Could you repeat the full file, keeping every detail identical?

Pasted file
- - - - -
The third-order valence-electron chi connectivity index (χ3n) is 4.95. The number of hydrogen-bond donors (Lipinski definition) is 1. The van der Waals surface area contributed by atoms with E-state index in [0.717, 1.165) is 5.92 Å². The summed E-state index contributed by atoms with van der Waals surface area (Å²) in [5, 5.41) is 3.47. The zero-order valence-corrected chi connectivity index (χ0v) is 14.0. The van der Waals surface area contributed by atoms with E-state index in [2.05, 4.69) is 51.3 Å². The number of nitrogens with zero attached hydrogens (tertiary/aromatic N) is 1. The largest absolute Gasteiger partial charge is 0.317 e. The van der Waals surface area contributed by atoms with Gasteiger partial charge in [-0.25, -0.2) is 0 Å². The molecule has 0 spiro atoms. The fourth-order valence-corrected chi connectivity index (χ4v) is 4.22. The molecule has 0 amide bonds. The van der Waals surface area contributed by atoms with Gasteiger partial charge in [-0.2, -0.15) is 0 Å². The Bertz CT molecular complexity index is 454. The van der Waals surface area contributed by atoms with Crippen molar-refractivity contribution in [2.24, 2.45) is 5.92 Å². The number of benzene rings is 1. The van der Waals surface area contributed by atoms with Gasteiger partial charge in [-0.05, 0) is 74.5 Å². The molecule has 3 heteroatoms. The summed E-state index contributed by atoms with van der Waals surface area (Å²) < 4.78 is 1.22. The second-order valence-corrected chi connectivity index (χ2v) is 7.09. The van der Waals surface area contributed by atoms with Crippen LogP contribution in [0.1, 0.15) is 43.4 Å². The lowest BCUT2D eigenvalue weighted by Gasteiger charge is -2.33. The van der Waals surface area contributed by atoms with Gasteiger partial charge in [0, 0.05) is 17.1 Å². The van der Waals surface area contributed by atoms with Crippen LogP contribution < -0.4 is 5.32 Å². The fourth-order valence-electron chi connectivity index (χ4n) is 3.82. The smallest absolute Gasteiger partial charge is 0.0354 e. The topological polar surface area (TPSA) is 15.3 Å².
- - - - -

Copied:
The third-order valence-electron chi connectivity index (χ3n) is 4.95. The number of hydrogen-bond donors (Lipinski definition) is 1. The van der Waals surface area contributed by atoms with E-state index in [0.717, 1.165) is 5.92 Å². The summed E-state index contributed by atoms with van der Waals surface area (Å²) in [5, 5.41) is 3.47. The zero-order valence-corrected chi connectivity index (χ0v) is 14.0. The van der Waals surface area contributed by atoms with E-state index in [2.05, 4.69) is 51.3 Å². The number of nitrogens with zero attached hydrogens (tertiary/aromatic N) is 1. The largest absolute Gasteiger partial charge is 0.317 e. The van der Waals surface area contributed by atoms with Gasteiger partial charge in [-0.25, -0.2) is 0 Å². The molecule has 0 spiro atoms. The fourth-order valence-corrected chi connectivity index (χ4v) is 4.22. The molecule has 0 amide bonds. The van der Waals surface area contributed by atoms with Gasteiger partial charge in [-0.2, -0.15) is 0 Å². The Bertz CT molecular complexity index is 454. The van der Waals surface area contributed by atoms with Crippen molar-refractivity contribution in [2.24, 2.45) is 5.92 Å². The number of benzene rings is 1. The van der Waals surface area contributed by atoms with Gasteiger partial charge in [-0.05, 0) is 74.5 Å². The molecule has 3 heteroatoms. The summed E-state index contributed by atoms with van der Waals surface area (Å²) < 4.78 is 1.22. The second-order valence-corrected chi connectivity index (χ2v) is 7.09. The van der Waals surface area contributed by atoms with Crippen LogP contribution in [0.1, 0.15) is 43.4 Å². The lowest BCUT2D eigenvalue weighted by Gasteiger charge is -2.33. The van der Waals surface area contributed by atoms with Gasteiger partial charge in [0, 0.05) is 17.1 Å². The van der Waals surface area contributed by atoms with Crippen LogP contribution < -0.4 is 5.32 Å². The fourth-order valence-electron chi connectivity index (χ4n) is 3.82. The smallest absolute Gasteiger partial charge is 0.0354 e. The topological polar surface area (TPSA) is 15.3 Å².